Seroprevalence of Schistosomiasis and Strongyloides infection in HIV-infected patients from endemic areas attending a European infectious diseases clinic
1 Department of Infectious Diseases, Mater Misericordiae University Hospital, Dublin, Ireland
2 HIV Molecular Research Group, School of Medicine and Medical Science, University College Dublin, Dublin, Ireland
AIDS Research and Therapy 2013, 10:23 doi:10.1186/1742-6405-10-23Published: 8 September 2013
Although the Centres for disease Control and Prevention (CDC) recommends empiric treatment for schistosomiasis and strongyloidiasis (prevalent but treatable parasitic infections) in some refugee groups it is unclear if these guidelines should be extended to non-refugee immigrants from endemic areas. We aimed to assess seroprevalence of, and risk factors for, positive schistosomiasis and strongyloides serology in HIV-infected patients from endemic areas attending a European Infectious Diseases clinic.
In a prospective cohort study, HIV-infected patients from helminth endemic areas underwent clinical assessment and blood draw for schistosomiasis and strongyloides serology, routine haematology and inflammatory markers (ESR and CRP). Between-group differences were analyzed by Wilcoxin Signed Rank and Fisher’s t tests as appropriate.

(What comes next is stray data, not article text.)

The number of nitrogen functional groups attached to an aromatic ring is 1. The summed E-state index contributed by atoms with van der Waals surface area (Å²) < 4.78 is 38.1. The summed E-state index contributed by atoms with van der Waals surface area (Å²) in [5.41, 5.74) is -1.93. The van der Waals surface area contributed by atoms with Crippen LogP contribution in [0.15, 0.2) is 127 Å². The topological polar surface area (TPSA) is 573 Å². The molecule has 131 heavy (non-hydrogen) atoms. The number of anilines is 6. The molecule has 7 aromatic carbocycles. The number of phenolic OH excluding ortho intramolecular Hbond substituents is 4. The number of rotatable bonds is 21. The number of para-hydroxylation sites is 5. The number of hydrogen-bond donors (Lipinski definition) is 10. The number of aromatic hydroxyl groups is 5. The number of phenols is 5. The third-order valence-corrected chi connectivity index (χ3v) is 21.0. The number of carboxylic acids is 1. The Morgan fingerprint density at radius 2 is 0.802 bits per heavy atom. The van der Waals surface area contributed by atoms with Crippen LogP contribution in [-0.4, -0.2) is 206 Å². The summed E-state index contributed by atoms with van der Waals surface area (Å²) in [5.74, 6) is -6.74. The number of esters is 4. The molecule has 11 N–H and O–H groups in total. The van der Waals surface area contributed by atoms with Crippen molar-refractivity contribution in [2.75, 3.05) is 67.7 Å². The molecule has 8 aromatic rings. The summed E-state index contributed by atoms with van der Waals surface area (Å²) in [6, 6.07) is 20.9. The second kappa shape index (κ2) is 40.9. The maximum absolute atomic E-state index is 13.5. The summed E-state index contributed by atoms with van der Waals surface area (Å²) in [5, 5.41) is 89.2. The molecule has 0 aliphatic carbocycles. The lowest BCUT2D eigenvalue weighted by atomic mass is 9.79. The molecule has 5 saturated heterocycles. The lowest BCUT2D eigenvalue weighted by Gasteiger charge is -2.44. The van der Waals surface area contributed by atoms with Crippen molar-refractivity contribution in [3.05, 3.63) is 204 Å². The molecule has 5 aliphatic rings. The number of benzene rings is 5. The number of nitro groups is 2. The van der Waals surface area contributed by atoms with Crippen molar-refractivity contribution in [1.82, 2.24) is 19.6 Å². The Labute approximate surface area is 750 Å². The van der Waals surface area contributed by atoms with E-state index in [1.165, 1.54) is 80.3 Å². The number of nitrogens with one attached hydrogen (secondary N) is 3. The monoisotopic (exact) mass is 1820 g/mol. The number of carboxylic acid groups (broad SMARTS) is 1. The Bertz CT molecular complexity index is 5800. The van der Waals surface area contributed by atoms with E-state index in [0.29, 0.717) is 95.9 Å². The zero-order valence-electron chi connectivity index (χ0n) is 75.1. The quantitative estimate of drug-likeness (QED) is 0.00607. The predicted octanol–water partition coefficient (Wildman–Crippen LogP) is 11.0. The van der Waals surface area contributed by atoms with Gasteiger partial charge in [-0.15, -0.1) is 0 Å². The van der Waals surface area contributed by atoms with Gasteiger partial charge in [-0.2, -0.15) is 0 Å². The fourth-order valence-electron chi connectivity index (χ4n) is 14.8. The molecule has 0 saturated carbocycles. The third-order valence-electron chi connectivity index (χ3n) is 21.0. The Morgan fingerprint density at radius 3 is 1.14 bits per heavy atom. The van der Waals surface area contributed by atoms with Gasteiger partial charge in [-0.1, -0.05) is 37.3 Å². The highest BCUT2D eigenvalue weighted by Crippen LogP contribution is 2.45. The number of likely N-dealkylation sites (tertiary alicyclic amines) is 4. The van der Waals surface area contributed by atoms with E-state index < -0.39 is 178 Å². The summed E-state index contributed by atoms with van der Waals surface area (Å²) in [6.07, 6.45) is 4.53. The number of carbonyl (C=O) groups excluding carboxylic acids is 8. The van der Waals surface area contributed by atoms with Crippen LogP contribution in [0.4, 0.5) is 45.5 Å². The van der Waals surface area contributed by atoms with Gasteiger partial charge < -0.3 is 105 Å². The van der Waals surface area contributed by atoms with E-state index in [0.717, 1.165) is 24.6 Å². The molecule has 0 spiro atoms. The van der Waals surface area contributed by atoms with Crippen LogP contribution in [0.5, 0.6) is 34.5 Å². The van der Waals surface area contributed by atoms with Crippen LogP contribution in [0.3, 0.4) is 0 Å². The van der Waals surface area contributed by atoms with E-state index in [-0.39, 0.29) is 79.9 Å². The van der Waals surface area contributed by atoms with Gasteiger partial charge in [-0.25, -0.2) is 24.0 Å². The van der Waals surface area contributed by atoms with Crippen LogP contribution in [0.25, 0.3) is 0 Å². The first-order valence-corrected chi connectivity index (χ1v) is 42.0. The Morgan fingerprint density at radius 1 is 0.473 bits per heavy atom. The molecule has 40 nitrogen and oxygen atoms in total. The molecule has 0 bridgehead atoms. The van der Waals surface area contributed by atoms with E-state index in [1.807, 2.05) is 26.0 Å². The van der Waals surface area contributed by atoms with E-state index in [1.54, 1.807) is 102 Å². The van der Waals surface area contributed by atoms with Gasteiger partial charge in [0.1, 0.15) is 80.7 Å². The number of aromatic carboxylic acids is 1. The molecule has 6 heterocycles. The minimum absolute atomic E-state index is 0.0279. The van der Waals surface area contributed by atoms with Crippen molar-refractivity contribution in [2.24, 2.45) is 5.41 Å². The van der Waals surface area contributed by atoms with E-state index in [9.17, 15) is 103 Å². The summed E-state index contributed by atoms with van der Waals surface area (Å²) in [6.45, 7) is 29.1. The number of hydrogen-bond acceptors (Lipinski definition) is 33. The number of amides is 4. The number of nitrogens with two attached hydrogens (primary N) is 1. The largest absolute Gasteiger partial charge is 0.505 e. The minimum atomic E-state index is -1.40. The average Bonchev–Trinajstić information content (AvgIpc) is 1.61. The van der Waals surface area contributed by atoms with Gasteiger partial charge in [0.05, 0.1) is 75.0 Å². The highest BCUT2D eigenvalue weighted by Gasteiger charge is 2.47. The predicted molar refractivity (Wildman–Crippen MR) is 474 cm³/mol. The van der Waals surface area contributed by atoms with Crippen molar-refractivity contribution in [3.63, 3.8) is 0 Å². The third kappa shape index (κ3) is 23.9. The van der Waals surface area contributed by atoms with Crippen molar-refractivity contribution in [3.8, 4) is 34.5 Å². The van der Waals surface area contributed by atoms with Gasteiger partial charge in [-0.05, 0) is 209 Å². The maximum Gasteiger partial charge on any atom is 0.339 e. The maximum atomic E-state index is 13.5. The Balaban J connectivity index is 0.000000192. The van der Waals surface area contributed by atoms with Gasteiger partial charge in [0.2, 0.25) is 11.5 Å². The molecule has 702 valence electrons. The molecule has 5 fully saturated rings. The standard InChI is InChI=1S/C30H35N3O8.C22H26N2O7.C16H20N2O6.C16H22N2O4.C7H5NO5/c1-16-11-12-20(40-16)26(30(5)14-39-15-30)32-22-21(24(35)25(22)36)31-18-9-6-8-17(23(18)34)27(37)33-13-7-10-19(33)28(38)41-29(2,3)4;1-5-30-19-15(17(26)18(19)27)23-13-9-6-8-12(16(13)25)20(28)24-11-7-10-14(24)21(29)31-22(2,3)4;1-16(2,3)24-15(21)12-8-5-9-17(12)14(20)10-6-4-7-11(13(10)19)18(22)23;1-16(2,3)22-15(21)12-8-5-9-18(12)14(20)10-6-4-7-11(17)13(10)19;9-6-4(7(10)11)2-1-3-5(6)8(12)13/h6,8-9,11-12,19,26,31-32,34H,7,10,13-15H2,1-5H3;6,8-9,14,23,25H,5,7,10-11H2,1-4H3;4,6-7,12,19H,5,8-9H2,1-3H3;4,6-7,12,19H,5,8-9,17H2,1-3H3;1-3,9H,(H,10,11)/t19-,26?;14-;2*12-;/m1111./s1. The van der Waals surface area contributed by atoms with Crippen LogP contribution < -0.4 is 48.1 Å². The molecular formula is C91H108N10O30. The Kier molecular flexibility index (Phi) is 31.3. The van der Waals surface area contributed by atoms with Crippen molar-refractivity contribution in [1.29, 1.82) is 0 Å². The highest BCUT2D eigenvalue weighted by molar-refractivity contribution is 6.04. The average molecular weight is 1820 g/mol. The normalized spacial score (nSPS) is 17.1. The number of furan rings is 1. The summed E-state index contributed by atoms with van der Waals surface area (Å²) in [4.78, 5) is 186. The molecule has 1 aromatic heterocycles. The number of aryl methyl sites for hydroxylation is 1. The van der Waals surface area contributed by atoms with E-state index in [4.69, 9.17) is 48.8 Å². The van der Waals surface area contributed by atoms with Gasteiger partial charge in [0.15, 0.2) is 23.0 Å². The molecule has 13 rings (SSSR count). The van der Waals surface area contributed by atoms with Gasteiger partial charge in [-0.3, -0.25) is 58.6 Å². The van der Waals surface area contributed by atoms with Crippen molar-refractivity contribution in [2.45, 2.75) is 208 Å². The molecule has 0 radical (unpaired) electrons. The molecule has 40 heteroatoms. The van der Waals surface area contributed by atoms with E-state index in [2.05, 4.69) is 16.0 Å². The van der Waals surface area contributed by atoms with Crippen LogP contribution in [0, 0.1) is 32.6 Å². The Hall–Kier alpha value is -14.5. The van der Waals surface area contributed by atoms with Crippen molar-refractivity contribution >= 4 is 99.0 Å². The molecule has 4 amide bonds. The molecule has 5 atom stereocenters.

Ninety HIV-infected patients (mean [standard deviation (SD)] age 34  years, 29% male) were recruited from May 2008 to June 2009. Nine (10%) subjects tested positive for helminth infections. Seven tested positive for schistosomiasis (8%) while two tested positive for strongyloides (2%). Seropositive subjects were more likely to have higher eosinophil counts (mean [SD]) (0.3 [0.3] vs. 0.15 [0.2] x103cells/cm, P = 0.021) with a trend towards lower CD4+ T-cell counts (mean [SD]) (280  vs. 395  cells/mm3, P = 0.08).
The high prevalence of helminth infections (10%) in asymptomatic HIV infected adults identified in this study supports routine screening of immigrants from helminth endemic areas or with exposure history.